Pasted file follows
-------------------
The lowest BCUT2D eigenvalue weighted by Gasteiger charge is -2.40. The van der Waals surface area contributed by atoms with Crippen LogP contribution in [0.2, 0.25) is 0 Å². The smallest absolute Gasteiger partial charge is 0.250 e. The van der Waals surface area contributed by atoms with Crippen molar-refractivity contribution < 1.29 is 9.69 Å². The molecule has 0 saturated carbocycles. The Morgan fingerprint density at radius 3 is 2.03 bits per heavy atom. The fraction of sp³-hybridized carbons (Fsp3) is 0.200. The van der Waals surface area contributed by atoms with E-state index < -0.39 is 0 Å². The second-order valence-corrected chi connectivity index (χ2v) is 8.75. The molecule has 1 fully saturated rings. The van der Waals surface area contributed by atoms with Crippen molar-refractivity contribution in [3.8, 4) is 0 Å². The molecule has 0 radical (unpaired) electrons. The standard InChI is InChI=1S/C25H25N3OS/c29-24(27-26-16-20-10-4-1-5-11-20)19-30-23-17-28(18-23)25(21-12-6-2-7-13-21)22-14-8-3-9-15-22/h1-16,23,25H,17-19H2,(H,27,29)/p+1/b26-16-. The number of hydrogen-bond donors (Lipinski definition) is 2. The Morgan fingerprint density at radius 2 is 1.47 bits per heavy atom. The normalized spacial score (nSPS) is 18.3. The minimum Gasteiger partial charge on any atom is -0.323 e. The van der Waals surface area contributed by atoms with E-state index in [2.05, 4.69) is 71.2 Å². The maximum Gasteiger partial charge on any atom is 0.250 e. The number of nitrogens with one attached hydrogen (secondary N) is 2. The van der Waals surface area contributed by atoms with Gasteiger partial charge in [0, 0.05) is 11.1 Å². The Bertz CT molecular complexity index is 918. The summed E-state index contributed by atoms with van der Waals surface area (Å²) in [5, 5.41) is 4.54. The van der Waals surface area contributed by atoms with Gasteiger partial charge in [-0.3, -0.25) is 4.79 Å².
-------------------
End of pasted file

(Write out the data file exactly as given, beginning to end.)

The lowest BCUT2D eigenvalue weighted by Gasteiger charge is -2.40. The van der Waals surface area contributed by atoms with Crippen LogP contribution in [0.2, 0.25) is 0 Å². The smallest absolute Gasteiger partial charge is 0.250 e. The van der Waals surface area contributed by atoms with Crippen molar-refractivity contribution < 1.29 is 9.69 Å². The molecule has 0 saturated carbocycles. The Morgan fingerprint density at radius 3 is 2.03 bits per heavy atom. The fraction of sp³-hybridized carbons (Fsp3) is 0.200. The van der Waals surface area contributed by atoms with E-state index < -0.39 is 0 Å². The second-order valence-corrected chi connectivity index (χ2v) is 8.75. The molecule has 1 fully saturated rings. The van der Waals surface area contributed by atoms with Crippen molar-refractivity contribution in [3.8, 4) is 0 Å². The molecule has 0 radical (unpaired) electrons. The standard InChI is InChI=1S/C25H25N3OS/c29-24(27-26-16-20-10-4-1-5-11-20)19-30-23-17-28(18-23)25(21-12-6-2-7-13-21)22-14-8-3-9-15-22/h1-16,23,25H,17-19H2,(H,27,29)/p+1/b26-16-. The number of hydrogen-bond donors (Lipinski definition) is 2. The Morgan fingerprint density at radius 2 is 1.47 bits per heavy atom. The normalized spacial score (nSPS) is 18.3. The minimum Gasteiger partial charge on any atom is -0.323 e. The van der Waals surface area contributed by atoms with E-state index in [2.05, 4.69) is 71.2 Å². The maximum Gasteiger partial charge on any atom is 0.250 e. The number of nitrogens with one attached hydrogen (secondary N) is 2. The van der Waals surface area contributed by atoms with Gasteiger partial charge in [0, 0.05) is 11.1 Å². The Bertz CT molecular complexity index is 918. The summed E-state index contributed by atoms with van der Waals surface area (Å²) in [5, 5.41) is 4.54. The van der Waals surface area contributed by atoms with Gasteiger partial charge in [-0.3, -0.25) is 4.79 Å².